Jana Sterbak, sculptor (b at Prague, Czechoslovakia 1955). Sterbak left Czechoslovakia with her parents in 1968 after the Prague Spring, settling first in Vancouver before moving to Montréal to complete her studies at Concordia University. She has had a peripatetic career, living in both Toronto and New York before returning to Montréal. At present she divides her time between Montréal and Paris. Since her inclusion in the Aperto exhibition of the Venice Biennale in 1990 and a solo exhibition at the NATIONAL GALLERY OF CANADA in 1991, she has exhibited extensively in solo and group shows in Europe. The National Gallery, the MUSÉE D'ART CONTEMPORAIN DE MONTRÉAL and the Centre Georges Pompidou in Paris hold key examples of her work. In 2012, she was awarded a Governor General's Award for Visual and Media Arts.

Sterbak's work is difficult to classify by medium or style. Influenced initially by minimalism, she chooses her often unconventional materials deliberately, guided by her desire for a direct, expressive relationship between material and idea. Thus, at different times she has used electrical wire, dressmakers' measuring tapes, and beefsteak, as well as more common materials such as lead, glass and bronze. The result can be menacingly aggressive, as in the electric dress entitled I Want You to Feel the Way I Do... (The Dress) (1984-85) or coolly ironic, as in Generic Man (1987) or Standard Lives (1988), the meaning sometimes made more pointed by the use of text.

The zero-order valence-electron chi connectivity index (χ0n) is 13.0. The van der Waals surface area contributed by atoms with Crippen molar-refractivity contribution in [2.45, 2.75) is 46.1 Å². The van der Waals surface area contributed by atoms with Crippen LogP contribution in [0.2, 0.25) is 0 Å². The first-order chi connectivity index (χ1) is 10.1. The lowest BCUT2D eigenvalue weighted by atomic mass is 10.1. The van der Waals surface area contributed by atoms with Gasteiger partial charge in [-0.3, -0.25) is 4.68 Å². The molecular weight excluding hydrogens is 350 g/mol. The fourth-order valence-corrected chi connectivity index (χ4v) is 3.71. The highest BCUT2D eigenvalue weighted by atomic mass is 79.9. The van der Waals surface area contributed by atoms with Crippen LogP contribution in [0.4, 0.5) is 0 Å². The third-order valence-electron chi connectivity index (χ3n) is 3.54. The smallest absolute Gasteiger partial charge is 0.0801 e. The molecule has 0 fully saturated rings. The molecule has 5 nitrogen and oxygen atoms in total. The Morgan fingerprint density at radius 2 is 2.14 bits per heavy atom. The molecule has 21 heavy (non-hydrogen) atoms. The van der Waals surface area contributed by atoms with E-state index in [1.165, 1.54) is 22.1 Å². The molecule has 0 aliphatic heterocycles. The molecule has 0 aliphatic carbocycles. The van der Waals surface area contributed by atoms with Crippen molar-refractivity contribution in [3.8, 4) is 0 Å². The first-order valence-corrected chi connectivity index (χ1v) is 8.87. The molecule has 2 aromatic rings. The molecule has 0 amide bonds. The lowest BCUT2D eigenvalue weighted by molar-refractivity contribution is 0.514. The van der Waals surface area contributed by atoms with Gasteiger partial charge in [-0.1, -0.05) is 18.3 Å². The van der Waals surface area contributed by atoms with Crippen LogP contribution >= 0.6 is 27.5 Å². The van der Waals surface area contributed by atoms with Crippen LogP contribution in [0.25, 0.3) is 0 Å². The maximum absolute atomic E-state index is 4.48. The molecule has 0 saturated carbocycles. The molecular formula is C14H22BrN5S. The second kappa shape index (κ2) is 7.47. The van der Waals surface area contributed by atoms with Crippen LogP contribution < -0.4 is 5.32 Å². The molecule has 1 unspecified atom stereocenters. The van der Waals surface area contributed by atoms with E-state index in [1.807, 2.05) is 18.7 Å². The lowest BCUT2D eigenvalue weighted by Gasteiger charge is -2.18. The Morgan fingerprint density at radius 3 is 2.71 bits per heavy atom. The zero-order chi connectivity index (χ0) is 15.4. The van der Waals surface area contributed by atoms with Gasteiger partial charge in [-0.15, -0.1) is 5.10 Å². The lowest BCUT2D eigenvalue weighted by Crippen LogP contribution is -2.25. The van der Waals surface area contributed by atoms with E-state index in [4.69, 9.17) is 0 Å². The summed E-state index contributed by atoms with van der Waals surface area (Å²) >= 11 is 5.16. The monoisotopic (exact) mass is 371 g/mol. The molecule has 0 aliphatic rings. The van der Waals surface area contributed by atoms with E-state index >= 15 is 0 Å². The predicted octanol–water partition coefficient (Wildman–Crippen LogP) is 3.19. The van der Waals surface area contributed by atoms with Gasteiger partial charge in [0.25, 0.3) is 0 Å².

Psychological Terrain

Her subject is the body and, through the body, identity. Her work explores the psychological terrain between freedom and constraint and many of her structures are designed to extend or restrict the body in some way. Gender politics, social conformism and mortality are all subjected to her ironic scrutiny. At the same time, she has sympathetically addressed the human will to transcend the limits of the body and the power of creative inspiration. As often as not, though, she shows the results to be ambiguous at best, as in her early Golem: Objects as Sensations, or the more recent Sisyphus II.

Sterbak emphasizes the detached perspective of the emigré in her rare autobiographical comments. Ultimately, her work is anti-utopian, seeking our tacit complicity in her rueful exposés of human shortcomings.